By Maxwell Tucker of Squire Patton Boggs
The correct method to determine the adequacy of the “cram-down” interest rate offered under a contested Chapter 11 plan remains subject to debate. Most bankruptcy courts first cite the “prime plus” formula set forth in Till v. SCS Credit Corp., 541 U.S. 465 (2004)(plurality opinion), then refer to various risk factors that may require an upward adjustment from the prime rate.
The recent bankruptcy court opinion issued in In re Couture Hotel Corporation, found in my blog post linked here, provides an excellent roadmap for parties contesting cram-down interest rates. The debtor’s Chapter 11 plan proposed to repay the loan with principal and interest amortized over thirty (30) years, and proposed that interest shall accrue at the rate of 4.25% interest per annum. The lender objected to the plan, contending that an interest rate in excess of 10% was required. Both parties offered expert testimony in support of their contentions.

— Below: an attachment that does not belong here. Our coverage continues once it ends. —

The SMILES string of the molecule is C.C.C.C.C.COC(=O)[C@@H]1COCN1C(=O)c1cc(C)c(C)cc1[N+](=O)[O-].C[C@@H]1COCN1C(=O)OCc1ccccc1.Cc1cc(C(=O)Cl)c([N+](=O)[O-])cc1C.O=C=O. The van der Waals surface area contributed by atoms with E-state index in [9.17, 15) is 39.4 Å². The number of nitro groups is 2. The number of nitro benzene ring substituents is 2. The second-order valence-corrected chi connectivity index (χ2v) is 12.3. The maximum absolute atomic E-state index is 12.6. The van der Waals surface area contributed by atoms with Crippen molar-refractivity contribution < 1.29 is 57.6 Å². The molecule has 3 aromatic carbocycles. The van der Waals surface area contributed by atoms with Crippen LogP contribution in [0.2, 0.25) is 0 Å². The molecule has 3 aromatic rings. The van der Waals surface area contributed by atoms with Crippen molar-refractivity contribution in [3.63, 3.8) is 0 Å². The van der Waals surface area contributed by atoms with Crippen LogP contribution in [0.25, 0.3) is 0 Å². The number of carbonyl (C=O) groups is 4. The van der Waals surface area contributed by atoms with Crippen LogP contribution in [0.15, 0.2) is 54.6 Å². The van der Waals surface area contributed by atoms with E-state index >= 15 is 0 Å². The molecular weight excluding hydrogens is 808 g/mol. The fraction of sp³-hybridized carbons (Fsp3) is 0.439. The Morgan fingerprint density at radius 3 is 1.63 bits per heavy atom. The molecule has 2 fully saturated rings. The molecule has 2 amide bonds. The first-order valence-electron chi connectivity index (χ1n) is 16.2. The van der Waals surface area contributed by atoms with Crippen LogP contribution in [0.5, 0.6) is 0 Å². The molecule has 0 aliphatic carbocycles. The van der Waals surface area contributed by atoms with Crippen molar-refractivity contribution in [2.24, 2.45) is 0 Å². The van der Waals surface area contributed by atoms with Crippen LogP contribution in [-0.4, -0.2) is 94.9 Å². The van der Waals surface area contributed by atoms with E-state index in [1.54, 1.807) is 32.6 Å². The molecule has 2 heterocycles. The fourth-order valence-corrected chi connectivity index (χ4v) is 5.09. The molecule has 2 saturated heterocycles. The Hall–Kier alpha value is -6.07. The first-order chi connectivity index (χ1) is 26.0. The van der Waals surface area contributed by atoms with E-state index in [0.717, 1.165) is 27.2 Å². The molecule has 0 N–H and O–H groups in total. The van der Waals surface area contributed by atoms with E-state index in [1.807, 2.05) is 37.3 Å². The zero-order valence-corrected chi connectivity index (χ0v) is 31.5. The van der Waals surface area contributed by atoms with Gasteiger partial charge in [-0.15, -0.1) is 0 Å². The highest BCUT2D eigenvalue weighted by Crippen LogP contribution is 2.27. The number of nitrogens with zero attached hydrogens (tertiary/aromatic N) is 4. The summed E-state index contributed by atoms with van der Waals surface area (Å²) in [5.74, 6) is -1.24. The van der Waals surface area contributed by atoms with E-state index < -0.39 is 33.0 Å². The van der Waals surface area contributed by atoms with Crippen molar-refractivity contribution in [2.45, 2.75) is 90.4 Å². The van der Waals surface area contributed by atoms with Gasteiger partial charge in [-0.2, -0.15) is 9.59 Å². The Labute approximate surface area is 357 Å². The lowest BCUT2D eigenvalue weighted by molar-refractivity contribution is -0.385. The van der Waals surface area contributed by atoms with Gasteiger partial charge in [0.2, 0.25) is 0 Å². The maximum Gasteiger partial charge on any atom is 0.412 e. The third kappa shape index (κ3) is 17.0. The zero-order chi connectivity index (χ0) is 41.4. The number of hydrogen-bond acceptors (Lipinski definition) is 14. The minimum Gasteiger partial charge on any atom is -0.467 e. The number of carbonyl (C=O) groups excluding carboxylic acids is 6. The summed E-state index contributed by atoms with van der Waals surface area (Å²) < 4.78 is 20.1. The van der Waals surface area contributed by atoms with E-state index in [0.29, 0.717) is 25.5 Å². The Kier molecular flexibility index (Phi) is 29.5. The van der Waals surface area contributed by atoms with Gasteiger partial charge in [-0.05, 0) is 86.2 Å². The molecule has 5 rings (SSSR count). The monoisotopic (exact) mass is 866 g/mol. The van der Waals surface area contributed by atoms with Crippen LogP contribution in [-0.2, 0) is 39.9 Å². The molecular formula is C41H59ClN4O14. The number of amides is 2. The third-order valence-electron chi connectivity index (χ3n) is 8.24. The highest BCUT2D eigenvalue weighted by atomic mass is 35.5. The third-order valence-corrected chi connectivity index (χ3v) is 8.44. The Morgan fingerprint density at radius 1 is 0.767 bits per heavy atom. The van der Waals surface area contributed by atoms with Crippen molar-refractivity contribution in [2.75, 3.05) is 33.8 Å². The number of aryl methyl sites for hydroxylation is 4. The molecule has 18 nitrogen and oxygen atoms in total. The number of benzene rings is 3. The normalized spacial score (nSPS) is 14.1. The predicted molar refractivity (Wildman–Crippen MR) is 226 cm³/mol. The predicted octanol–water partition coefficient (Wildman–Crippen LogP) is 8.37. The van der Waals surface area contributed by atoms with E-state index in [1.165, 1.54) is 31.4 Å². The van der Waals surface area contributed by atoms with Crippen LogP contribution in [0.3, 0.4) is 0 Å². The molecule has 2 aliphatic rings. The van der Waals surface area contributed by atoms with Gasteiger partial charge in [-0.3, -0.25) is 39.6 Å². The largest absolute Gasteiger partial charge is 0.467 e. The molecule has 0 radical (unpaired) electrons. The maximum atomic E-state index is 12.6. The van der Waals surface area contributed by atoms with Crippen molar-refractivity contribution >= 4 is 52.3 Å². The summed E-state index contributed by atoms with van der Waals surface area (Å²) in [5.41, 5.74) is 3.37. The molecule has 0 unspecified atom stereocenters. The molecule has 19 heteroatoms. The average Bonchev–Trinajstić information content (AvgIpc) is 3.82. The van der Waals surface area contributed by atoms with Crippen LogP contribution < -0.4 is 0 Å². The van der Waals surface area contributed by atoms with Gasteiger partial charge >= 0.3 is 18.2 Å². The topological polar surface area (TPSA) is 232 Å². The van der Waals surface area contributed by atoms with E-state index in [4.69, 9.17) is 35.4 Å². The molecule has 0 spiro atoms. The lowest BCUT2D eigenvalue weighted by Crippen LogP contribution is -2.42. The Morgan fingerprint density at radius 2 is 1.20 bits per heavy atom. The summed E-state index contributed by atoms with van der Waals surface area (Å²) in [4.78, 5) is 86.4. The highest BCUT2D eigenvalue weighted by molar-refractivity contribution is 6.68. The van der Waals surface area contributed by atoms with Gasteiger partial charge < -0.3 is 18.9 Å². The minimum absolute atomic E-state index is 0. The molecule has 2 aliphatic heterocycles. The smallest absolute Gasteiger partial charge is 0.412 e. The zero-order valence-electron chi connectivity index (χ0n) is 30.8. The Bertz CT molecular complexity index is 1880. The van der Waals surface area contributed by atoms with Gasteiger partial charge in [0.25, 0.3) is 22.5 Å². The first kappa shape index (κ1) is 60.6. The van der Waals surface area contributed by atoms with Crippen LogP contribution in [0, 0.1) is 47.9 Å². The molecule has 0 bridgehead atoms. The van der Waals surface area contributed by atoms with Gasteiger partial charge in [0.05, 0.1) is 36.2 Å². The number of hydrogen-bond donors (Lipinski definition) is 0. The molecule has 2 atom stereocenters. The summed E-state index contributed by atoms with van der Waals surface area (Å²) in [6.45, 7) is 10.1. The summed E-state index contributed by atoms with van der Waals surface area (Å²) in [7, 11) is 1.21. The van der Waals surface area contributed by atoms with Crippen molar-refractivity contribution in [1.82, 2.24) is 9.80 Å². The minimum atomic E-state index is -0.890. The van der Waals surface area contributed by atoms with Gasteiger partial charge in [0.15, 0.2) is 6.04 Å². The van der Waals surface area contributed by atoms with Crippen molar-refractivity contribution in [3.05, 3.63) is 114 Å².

For reasons explained in the opinion, the bankruptcy court disagreed with each expert’s testimony. The sixty-two page Couture Hotel opinion, rich in fact findings, provides detailed reasons for the court’s rejection of the respective experts’ risk adjustments, while refraining from giving an advisory opinion as to what interest rate would be adequate.